Thursday, February 10, 2005

The ATM Experience

Tea time is when we at work relax, kick off our shoes and talk about stuff which are usually non-work related. The general conversation revolves around things currently in news or about some experience that one of us had over the weekend. Interestingly enough, our topic today was ATM - no, not the one thats got to do with mathematics, but the Automated Teller Machine.

Visiting the ATM these days has become quite an ordeal. More often than not, you would end up waiting in a long queue. I've been using the ATM for the past couple of years and have had my share of experiences. This particular bank that I'm talking about (and I'm sure others would follow suit), has two teller machines close to my office and is usually crowded during business hours. A typical scene at the ATM is as follows -
  1. You go to the ATM with an urgent need for cash only to find a queue that snakes a mile long.
  2. You decide to wait in the queue after learning that the nearest ATM of the same bank is about 4 blocks away.
  3. While waiting at the queue you notice people cutting in - joining their friend/colleague/spouse who is standing ahead of you. You control your anger by biting your jaw.
  4. Almost half way through, you realize that one of the teller machines is not working. The two line queue reorganizes into one at the blink of an eye. You look at your watch and calculate how much longer you'd have to wait. You force yourself to be calm and chew another polo.
  5. After waiting for what seems like ages, you have finally one person in front of you when you see the other teller machine up and running. Your brain starts computing enormous differential algorithms and you finally decide to stick to the same queue.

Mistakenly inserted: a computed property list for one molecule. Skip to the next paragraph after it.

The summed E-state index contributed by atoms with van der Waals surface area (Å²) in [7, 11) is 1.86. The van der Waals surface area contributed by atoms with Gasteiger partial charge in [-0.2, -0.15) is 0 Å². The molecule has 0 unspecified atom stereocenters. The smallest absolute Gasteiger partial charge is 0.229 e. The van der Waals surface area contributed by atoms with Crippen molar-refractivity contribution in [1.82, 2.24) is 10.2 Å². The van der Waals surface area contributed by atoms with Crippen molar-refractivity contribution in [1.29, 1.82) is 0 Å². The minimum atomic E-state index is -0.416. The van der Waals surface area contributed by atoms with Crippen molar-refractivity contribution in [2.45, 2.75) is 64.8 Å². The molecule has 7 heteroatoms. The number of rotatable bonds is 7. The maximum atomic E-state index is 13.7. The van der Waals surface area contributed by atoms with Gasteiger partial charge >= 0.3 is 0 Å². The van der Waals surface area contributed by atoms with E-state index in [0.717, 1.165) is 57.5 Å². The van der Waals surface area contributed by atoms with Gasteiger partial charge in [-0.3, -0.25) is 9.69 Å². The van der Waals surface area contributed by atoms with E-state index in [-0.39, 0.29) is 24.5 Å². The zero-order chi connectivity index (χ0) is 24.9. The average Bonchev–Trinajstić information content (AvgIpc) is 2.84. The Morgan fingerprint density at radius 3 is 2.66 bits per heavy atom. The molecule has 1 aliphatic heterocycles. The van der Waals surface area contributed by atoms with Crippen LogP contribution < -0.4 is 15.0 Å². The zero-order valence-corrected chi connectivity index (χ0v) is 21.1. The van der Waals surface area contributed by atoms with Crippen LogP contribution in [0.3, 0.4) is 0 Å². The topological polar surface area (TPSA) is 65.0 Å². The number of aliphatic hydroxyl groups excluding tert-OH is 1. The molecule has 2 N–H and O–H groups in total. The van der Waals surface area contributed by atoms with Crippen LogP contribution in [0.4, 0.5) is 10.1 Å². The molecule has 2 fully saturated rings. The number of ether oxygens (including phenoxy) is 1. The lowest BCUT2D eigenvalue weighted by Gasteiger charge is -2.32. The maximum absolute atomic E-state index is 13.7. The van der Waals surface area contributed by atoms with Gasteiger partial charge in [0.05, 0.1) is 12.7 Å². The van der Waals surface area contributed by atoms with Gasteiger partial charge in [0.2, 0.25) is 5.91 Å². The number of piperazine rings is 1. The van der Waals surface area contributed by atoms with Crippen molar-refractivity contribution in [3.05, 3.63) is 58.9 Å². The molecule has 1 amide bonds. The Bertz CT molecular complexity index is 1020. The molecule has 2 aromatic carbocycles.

6. The person in front completes his transaction and you proceed to the teller. You gently push the ATM card into the slot and and enter your transaction details. The teller processes it and displays the following message -
    Sorry! Your transaction cannot be completed. Please try again later.
  7. You gather your wits, cancel the transaction, eject your card and try again. People behind start giving you all sorts of looks. You also notice the speed at which the other line starts moving. You are reminded of Murphy's Laws. You enter the PIN code slowly this time, making sure you've entered them right and wait. You get the same message.
  8. You turn around and ask the person behind you to try his card. You step aside so that he can enter his PIN code. He gets the same message. We conclude that the teller has no money in it and make an announcement for the others.
  9. You turn to the second line and request the person whose turn is next to let you in after having explained your situation. He agrees and you thank him profusely.
  10. You proceed to the teller machine, complete your transaction, thank the person once again and leave.
The "experience" is not the same as what it used to be. The present ATM's could do with a fair amount of re-engineering in design and usability so as to reduce time spent using it. The design of an ATM should not only include its inherent usability but also its perceived usability. For example, Tracktinsky found that subjects based their overall experience of the usability of the ATM on the look of the machine.

The current process can be listed as follows -
  • Insert card.
  • Select language.
  • Enter pin.
  • Choose transaction option.
  • Enter details (amount).
  • Receipt? (yes / no).
  • Withdraw cash
  • Another transaction? (yes / no)
  • Collect receipt.
  • Collect card (beeps)
Essentially, you would have to go through that many steps to withdraw money from the teller machine. This can be reduced to a certain extent by introducing AI into the system, thereby speeding things up. Here's how -
  • If the user selects English as language, it should set that as default and quit asking the next time. (one key stroke less).
  • I've got the habit of withdrawing the same amount over 90% of the time, so it should allow for dispensing that amount (checking from transaction history) at the click of a single button rather than having me (the user) to enter the amount again. (3 or more key strokes less)
  • I've noticed slightly taller (6 feet and above) people having to bend down to look at the screen. This can be avoided by having configurable screen settings for individual users. So, certain users can have the screen tilt or the display height adjusted automatically when they insert their card into the machine. This returns to default state when the transaction is completed. Needless to say, the same goes for people of shorter height.